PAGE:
This political climate is unlike any other we have experienced. Of course, there have always been disagreements and debates about which person would be the preferred president, but unlike years past, the 2020 election has created an entirely new demand for our attention — and our opinions. And it’s not necessarily a good thing.
If anybody scrolls through social media for even a minimal amount of time, they will immediately come across multiple posts about who is voting for whom, what their opinions are, and why they won’t tolerate anyone who disagrees with them. People are unfriending others, and I am not only talking about on social media. Families are literally being split up, and they are not even speaking with each other because they differ in their political stance. The division only seems to increase as we get closer to November.
The first presidential debate demonstrated this divisiveness as President Trump and Joe Biden were not only arguing, but they were talking over each other and trying to diminish their opponent. The hum on the news and social media afterward was deafening. Everybody had an opinion about the debate itself, and then began the threads of even more debating between friends, families, and Christians.
Many believers are on one side or the other, and many are very vocal about who they believe should run our country — who they think Jesus would vote for.
But the question is not who Jesus would vote for, the question should be: what would Jesus say in response to all this division? What would His reaction be to this election season? He would model how to love those who vote differently. He would demonstrate love with those who have opposing beliefs.
In this divisive culture, we need to model Matthew 22:37-40, “Jesus said to him, ‘You shall love the Lord your God with all your heart, with all your soul, and with all your mind.’ This is the first and greatest commandment. And the second is like it: ‘You shall love your neighbor as yourself.’ On these two commandments hang all the Law and the Prophets.” The first commandant is to love the Lord your God with all of who you are. When you do that, you are then able to fulfill the second commandment, which is to love your neighbor as yourself. That means loving your neighbor whose vote is opposed to yours. It is loving your neighbor who disagrees with you. It is loving your neighbor who speaks harshly to you or about you because of your beliefs.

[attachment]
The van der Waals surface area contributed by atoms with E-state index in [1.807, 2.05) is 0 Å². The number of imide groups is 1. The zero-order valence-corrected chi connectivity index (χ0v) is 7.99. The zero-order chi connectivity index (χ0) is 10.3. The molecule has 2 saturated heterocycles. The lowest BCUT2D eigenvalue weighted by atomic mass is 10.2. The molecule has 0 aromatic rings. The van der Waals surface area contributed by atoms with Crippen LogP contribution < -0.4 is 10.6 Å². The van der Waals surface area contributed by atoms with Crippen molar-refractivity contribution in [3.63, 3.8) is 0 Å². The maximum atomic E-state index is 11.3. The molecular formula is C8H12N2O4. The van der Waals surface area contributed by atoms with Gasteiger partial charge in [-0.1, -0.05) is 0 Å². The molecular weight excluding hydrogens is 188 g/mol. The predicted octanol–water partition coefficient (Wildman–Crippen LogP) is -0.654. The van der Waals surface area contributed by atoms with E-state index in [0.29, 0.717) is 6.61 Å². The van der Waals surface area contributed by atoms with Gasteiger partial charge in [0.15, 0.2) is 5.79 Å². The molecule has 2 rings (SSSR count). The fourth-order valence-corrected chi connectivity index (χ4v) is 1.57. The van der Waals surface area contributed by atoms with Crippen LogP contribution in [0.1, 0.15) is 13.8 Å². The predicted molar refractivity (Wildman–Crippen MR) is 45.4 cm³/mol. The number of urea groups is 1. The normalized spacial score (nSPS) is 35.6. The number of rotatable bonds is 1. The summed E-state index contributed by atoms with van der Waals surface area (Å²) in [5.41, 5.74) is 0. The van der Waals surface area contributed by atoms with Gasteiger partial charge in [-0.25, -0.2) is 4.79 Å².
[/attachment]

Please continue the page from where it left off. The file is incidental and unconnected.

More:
If we want to live like Jesus lived, then we need to love like Jesus loved. And Jesus loved. He said in Matthew 5:43-45 that we need to love our enemies and bless those who curse us, which is contrary to what the world says: love your neighbor and hate your enemy. We are witnessing a lot of hate right now. Jesus continued, “He makes His sun rise on the evil and on the good, and sends rain on the just and on the unjust.” We need to learn to live together. And not only that, to love one another. God is not partial, and gives provision and life to the good, the evil, the just, the unjust, the Democrat, and the Republican.
But what does it practically look like to love your neighbors and enemies? It is serving them, praying for those who are against you, having a civil conversation with those who view politics differently than you and emerging from the conversation with grace and understanding. It doesn’t mean you have to agree with them, but just because somebody is voting for the other party does not mean that you cannot be united in standing for the things of God.
Ultimately it comes down to the fact that love is a choice. You can choose to walk in love, even with those who won’t return it. After all, isn’t that what Jesus did? He demonstrated His love for us by dying for us even while we were still sinners (Romans 5:8).
Our goal shouldn’t simply be to convince others to vote the way we’re voting. Our goal should be to share the gospel and love of Christ with others. If you want to see the expansion of the kingdom of God here on earth, then love those who hate you.
Miles McPherson is the Senior Pastor of the Rock Church in San Diego. He is also a motivational speaker and author. McPherson's latest book “The Third Option” speaks out about the pervasive racial divisions in today’s culture and argues that we must learn to see people not by the color of their skin, but as God sees them—humans created in the image of God.